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Posted 11th May 2018

M&A – Ensuring Success After the First 90 Days

Angelica Carr, Founder of Aim Business Coaching, explores how companies can ensure a smooth and swift transition during M&A deals.

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M&A – Ensuring Success After the First 90 Days
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M&A – Ensuring Success After the First 90 days

Angelica Carr, Founder of Aim Business Coaching, explores how companies can ensure a smooth and swift transition during M&A deals.

You’ve signed heads, done your due diligence, survived legals, agreed warranties and indemnities,  and signed the deal. Money, careers and much else are at stake and your employees, clients and competition are watching you intently.

Turning a merger into a success takes tremendous skill and often a very different management style than you’re used to. How can you avoid the value of your deal being crushed? After all, M&A statistics show that eight out of ten mergers fail.

To improve the odds there needs to be equal emphasis on project-  and people-management. Never lose sight of productivity, being ahead of competition and profit but equally never forget that without people and culture, the deal is nothing.

Some of the key elements to focus on should be planning, communication, culture, change management, speed, and talent retention. And the first months of the transition time are the most important.

Planning

Before announcing the deal to your people, make sure you can offer a strong and united leadership with clear direction. Consolidating two boards is political and complex so expect to devote a fair chunk of time to this in a private off-site setting and ideally with some external guidance. Make clear decisions on who reports to whom and specify everybody’s roles and responsibilities. This will get harder the longer you wait.

Establish a set of guiding principles or values, that all decisions are based on. And using the outcome of your culture due diligence, decide which differences are critical to the deal. Which cultural shifts will be necessary?

And crucially, agree on a sharp integration strategy using a process that balances competing priorities between scope, time, cost, resources, and risk. Define exactly how you will create value and then never take your eyes off these synergy-drivers.

Next, establish a communication strategy.

Communication – Day One

Don’t underestimate the opportunity the merger announcement brings. Make the most of Day One of integration by providing as much concrete information as possible to your employees.

Communicate your vision and integration plans clearly. It’s scary how many leaders adopt an ad-hoc approach to the transition period. You want your message to have the power to help pull the whole organisation in one direction.

It is natural for senior management to want to share their enthusiasm around the potential merger value and they often expect the same passion in return.  But the reality is that a natural defence- mechanism kicks in and employees are always going to be more concerned about their own survival: Is their job safe? How they will be affected? How can they maintain the wellbeing of their families?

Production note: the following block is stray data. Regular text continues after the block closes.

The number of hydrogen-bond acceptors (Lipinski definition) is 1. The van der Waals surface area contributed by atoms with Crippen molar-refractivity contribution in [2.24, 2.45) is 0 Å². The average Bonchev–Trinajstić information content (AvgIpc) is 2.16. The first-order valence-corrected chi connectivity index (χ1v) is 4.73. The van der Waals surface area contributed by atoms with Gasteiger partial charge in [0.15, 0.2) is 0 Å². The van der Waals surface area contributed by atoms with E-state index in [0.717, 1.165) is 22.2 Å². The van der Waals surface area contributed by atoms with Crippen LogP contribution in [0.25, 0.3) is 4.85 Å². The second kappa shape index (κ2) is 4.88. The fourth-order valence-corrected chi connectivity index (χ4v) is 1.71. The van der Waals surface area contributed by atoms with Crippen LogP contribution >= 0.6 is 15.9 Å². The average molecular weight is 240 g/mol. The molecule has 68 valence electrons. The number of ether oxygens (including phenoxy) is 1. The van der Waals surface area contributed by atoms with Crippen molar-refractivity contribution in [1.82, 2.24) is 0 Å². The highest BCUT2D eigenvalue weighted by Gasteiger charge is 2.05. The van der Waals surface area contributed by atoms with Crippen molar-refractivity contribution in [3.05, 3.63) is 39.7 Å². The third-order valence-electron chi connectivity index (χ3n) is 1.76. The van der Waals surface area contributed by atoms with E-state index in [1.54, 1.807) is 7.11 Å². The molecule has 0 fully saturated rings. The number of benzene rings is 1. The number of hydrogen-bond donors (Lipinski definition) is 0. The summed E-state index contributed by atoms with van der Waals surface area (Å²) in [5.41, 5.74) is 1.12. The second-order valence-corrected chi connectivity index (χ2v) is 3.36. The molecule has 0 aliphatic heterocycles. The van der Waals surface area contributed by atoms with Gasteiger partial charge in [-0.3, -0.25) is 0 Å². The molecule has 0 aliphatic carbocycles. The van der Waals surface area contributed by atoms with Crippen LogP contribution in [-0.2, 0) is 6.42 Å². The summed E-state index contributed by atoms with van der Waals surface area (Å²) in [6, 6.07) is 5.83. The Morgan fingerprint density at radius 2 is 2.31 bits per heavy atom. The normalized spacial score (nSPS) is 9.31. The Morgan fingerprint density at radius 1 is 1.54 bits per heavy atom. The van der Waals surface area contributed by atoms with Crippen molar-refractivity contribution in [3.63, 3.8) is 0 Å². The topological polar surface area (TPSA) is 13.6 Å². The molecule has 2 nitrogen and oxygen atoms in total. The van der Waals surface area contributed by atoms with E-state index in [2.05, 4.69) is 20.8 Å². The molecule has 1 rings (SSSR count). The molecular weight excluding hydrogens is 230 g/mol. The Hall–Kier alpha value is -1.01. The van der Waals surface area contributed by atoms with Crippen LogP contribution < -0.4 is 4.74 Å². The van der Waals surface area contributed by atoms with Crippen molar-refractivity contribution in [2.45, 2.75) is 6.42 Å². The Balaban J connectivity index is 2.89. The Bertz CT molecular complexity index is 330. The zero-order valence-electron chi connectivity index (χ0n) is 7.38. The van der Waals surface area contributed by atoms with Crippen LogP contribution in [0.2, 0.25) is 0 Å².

Manage expectations. People will listen to the announcement with scepticism and fear, even hostility. Avoid the common pitfall of trying to buy loyalty by making promises you can’t keep which will later come back and crush management’s credibility.   Be vocal and upfront about change.

Aim to eliminate areas of uncertainty. A key message to remember is that ambiguity and uncertainty cause much higher stress levels than change does. If uncertainty persists, integration drags on, trust levels sink, productivity falls and some of the most valuable people leave.

Communication – throughout integration

Throughout integration, ensure communications are clear, non-stop, motivating and transparent. It is much better to say that you don’t have answers yet than to communicate nothing. And be very clear what you want from people and how you want them to behave. In this time of uncertainty and change it is critical to listen, talk, write, explain, walk around, and discuss unreservedly. People want to understand reasons and rationale behind your decisions. Stay engaged with people and make it easy for people to communicate. Create a range of forums where people can ask questions, even anonymously. And be honest about predicting problems around the merger so managers know what is coming.

And remember that people are keen to see any positive results. Try to communicate quick-wins; a new logo, brand strategy, news of additional clients, but even better, any-size concrete financial victories.

Protect your client bank by quickly communicating the benefits of the merger to them and to media. And step up customer contact and attention in the integration period.